Getting a divorce in North Carolina requires mediation for certain parts of the divorce process. Divorce mediation provides you and your spouse with the chance to decide certain matters of your own divorce and to determine what is best for both of you and your children.
During the North Carolina divorce mediation process, you and your spouse will meet with the mediator, a neutral third party who is usually a retired judge or a NC family lawyer who doesn’t have any participation in your case. The purpose of mediation is to work through the issues necessary for the resolution of your divorce so you can amicably and cost-effectively end your marriage.
What Issues Can Mediation Resolve?
In general, divorce mediation in NC covers the following issues:
- Distribution of Property (Assets/Liabilities): This includes your houses, cars, loans, credit cards, etc.
- Child Custody and Parenting Time: This is to determine where your children will live and how you will parent your children after the divorce.
- Child Support/Maintenance: Child support and alimony can also be something that is agreed to during mediation.
- Retirement: Division of pensions and 401K plans can be negotiated.
- Taxes: Who will pay the current years taxes and any tax burdens you have can be added to a separation agreement.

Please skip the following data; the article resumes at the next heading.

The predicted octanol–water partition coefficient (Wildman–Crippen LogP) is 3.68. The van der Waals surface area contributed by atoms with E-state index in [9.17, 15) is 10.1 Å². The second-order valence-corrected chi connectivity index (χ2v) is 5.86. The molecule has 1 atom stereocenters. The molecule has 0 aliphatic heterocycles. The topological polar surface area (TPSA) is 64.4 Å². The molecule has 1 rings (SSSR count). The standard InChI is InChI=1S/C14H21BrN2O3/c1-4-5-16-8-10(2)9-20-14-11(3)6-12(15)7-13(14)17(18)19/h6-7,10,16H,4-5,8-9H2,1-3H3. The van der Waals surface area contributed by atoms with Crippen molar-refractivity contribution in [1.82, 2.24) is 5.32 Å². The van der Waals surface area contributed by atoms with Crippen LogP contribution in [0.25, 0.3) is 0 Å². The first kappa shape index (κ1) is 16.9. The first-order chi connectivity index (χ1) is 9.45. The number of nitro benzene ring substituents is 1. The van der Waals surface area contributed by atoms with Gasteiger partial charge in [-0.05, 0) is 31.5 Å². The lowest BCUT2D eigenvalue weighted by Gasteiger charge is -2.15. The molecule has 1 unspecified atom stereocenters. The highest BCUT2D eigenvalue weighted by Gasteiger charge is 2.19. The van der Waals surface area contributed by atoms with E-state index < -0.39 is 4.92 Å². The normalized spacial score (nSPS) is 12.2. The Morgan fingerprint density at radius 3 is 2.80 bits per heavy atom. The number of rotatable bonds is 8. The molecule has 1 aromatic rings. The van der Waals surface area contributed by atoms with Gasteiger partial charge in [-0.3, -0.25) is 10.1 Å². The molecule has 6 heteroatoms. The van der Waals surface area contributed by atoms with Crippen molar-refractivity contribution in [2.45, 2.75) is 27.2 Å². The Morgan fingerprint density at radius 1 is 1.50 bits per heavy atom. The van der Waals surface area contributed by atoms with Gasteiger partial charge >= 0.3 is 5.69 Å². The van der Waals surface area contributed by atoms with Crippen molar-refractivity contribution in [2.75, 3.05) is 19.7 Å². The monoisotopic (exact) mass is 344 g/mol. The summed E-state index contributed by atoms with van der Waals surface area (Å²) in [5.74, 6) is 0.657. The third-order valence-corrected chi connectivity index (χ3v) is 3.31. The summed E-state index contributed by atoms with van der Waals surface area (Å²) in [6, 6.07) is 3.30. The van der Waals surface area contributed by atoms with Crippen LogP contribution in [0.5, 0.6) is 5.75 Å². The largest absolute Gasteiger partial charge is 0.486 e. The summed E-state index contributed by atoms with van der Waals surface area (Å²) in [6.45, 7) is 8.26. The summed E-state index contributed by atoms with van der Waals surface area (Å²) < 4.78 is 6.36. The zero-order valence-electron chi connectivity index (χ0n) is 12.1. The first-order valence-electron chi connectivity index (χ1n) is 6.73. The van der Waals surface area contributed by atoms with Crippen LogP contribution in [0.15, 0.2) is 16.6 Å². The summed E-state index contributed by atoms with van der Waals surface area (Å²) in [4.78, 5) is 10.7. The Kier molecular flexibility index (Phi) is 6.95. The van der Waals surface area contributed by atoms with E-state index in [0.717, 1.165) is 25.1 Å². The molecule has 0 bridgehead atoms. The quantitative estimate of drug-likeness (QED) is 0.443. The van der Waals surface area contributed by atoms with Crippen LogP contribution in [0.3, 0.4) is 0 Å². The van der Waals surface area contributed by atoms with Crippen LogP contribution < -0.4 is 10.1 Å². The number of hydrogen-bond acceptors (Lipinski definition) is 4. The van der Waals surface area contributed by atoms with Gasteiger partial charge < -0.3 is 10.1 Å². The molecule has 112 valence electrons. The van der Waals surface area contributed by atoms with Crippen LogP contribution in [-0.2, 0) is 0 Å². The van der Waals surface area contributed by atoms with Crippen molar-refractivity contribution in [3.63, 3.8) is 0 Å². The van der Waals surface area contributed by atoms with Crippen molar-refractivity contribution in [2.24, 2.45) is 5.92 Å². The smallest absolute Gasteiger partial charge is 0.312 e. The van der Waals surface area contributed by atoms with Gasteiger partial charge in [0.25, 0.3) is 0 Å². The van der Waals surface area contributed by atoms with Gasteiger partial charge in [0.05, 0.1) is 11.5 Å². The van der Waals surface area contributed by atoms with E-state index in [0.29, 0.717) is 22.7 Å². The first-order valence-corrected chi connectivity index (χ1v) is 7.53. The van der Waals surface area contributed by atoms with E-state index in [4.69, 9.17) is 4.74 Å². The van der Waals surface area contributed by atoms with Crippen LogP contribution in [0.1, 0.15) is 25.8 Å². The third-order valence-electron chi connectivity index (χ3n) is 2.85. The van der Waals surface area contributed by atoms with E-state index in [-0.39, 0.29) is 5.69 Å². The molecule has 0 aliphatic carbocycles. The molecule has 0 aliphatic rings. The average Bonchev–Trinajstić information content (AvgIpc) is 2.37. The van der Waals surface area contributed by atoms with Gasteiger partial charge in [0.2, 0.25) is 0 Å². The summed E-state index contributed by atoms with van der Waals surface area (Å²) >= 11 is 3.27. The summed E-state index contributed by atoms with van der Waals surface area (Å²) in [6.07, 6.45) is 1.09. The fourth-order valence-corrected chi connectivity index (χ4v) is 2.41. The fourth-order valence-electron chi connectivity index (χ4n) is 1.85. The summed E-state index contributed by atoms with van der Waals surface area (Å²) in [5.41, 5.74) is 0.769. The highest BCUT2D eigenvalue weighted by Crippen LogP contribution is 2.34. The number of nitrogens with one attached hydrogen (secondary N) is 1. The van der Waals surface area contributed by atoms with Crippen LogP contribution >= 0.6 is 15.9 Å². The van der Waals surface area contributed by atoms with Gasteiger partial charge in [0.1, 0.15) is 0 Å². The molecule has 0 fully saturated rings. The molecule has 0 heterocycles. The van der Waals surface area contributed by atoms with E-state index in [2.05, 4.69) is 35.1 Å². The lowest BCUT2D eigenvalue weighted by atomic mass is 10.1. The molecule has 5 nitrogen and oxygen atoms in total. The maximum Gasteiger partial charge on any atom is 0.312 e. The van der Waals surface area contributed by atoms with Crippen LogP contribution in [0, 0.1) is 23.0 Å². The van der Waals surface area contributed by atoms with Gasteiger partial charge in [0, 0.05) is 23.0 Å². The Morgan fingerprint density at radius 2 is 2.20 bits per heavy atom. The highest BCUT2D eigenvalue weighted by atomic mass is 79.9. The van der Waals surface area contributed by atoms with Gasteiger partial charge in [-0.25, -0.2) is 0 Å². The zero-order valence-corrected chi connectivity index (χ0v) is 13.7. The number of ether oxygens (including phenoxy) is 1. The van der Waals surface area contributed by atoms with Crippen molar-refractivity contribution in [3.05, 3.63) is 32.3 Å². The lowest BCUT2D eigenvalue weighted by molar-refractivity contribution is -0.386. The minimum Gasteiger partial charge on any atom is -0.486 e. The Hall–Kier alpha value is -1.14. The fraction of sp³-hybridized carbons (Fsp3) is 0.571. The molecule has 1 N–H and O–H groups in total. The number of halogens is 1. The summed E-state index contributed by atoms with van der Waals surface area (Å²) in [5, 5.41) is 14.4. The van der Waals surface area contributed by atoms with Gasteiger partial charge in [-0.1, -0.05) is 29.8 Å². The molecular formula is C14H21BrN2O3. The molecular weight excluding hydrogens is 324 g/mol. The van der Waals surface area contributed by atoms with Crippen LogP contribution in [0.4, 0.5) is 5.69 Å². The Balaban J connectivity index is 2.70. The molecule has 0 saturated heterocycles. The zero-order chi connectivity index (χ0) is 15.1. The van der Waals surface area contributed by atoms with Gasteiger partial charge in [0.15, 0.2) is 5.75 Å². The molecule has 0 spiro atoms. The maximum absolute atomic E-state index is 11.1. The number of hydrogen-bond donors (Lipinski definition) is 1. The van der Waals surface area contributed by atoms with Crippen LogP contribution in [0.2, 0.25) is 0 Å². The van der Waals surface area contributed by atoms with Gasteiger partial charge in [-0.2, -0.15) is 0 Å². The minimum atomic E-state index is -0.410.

While some agreements can come easy, some may take a lot of time and work. The mediator can help you and your spouse work out your agreements on certain issues without having to go to trial. The divorce mediator keeps the communication lines open between the divorcing parties, brainstorm ideas, teach empathy, conducts reality tests, and assists the couple in making decisions.
Role of a Divorce Mediator in North Carolina
A mediator helps keep the divorcing couples focused on the issues at hand and helps them stay on track. The mediator typically meets with the couple separately and listens to the concerns and needs of both sides while trying to reach the best possible agreement. You can’t expect mediators to provide you with legal advice because they are neutral parties.
Being flexible and confidential in nature, NC divorce mediation allows you to peacefully settle the conflict between you and your soon-to-be former spouse. If a settlement cannot be reached through mediation, you’ll move forward to another step of the divorce process which is litigation.
In the litigation process (which can be avoided if a settlement was reached in mediation) is series of trials or hearings will take place before the court judge. The judge will ultimately decide the division of property, child custody and visitation, alimony, amount of child support, and all your other divorce-related issues.
What If Mediation Fails?
Divorce battles in court are emotionally, mentally and physically exhausting and can drain your financial resources. Mediation is a way of resolving issues between you and your spouse peacefully and without a trial. At McIlveen Family Law Firm, we will help you find that all-important middle ground. If mediation fails, however, our experienced attorneys are more than ready to aggressively fight court battles to protect the best interests of our clients. Contact us at our office today to discuss your divorce-related matters.